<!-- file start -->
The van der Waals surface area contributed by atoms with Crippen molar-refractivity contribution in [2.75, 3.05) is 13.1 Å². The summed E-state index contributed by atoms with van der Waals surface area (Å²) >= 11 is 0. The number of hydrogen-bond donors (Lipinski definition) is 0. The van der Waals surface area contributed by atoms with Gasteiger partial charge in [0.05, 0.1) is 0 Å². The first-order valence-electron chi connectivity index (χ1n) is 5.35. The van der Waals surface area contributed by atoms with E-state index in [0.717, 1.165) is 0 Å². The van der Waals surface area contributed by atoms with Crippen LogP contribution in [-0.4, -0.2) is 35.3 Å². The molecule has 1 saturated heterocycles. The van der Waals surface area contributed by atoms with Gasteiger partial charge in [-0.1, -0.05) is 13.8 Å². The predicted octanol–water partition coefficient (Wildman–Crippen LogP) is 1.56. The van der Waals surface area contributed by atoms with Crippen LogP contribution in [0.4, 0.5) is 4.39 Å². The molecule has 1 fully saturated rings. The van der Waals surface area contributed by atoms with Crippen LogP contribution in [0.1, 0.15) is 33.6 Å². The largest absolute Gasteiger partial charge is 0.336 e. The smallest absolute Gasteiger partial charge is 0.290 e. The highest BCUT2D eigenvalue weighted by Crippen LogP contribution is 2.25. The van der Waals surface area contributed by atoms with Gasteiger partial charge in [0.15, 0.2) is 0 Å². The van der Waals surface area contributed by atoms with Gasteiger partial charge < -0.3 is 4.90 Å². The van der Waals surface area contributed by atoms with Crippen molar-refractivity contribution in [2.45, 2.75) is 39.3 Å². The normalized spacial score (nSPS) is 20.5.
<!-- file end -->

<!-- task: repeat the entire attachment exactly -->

The van der Waals surface area contributed by atoms with Crippen molar-refractivity contribution in [2.75, 3.05) is 13.1 Å². The summed E-state index contributed by atoms with van der Waals surface area (Å²) >= 11 is 0. The number of hydrogen-bond donors (Lipinski definition) is 0. The van der Waals surface area contributed by atoms with Gasteiger partial charge in [0.05, 0.1) is 0 Å². The first-order valence-electron chi connectivity index (χ1n) is 5.35. The van der Waals surface area contributed by atoms with E-state index in [0.717, 1.165) is 0 Å². The van der Waals surface area contributed by atoms with Crippen LogP contribution in [-0.4, -0.2) is 35.3 Å². The molecule has 1 saturated heterocycles. The van der Waals surface area contributed by atoms with Gasteiger partial charge in [-0.1, -0.05) is 13.8 Å². The predicted octanol–water partition coefficient (Wildman–Crippen LogP) is 1.56. The van der Waals surface area contributed by atoms with Crippen LogP contribution in [0.4, 0.5) is 4.39 Å². The molecule has 1 fully saturated rings. The van der Waals surface area contributed by atoms with Crippen LogP contribution in [0.1, 0.15) is 33.6 Å². The largest absolute Gasteiger partial charge is 0.336 e. The smallest absolute Gasteiger partial charge is 0.290 e. The highest BCUT2D eigenvalue weighted by Crippen LogP contribution is 2.25. The van der Waals surface area contributed by atoms with Gasteiger partial charge in [0.15, 0.2) is 0 Å². The van der Waals surface area contributed by atoms with Gasteiger partial charge < -0.3 is 4.90 Å². The van der Waals surface area contributed by atoms with Crippen molar-refractivity contribution in [2.45, 2.75) is 39.3 Å². The normalized spacial score (nSPS) is 20.5.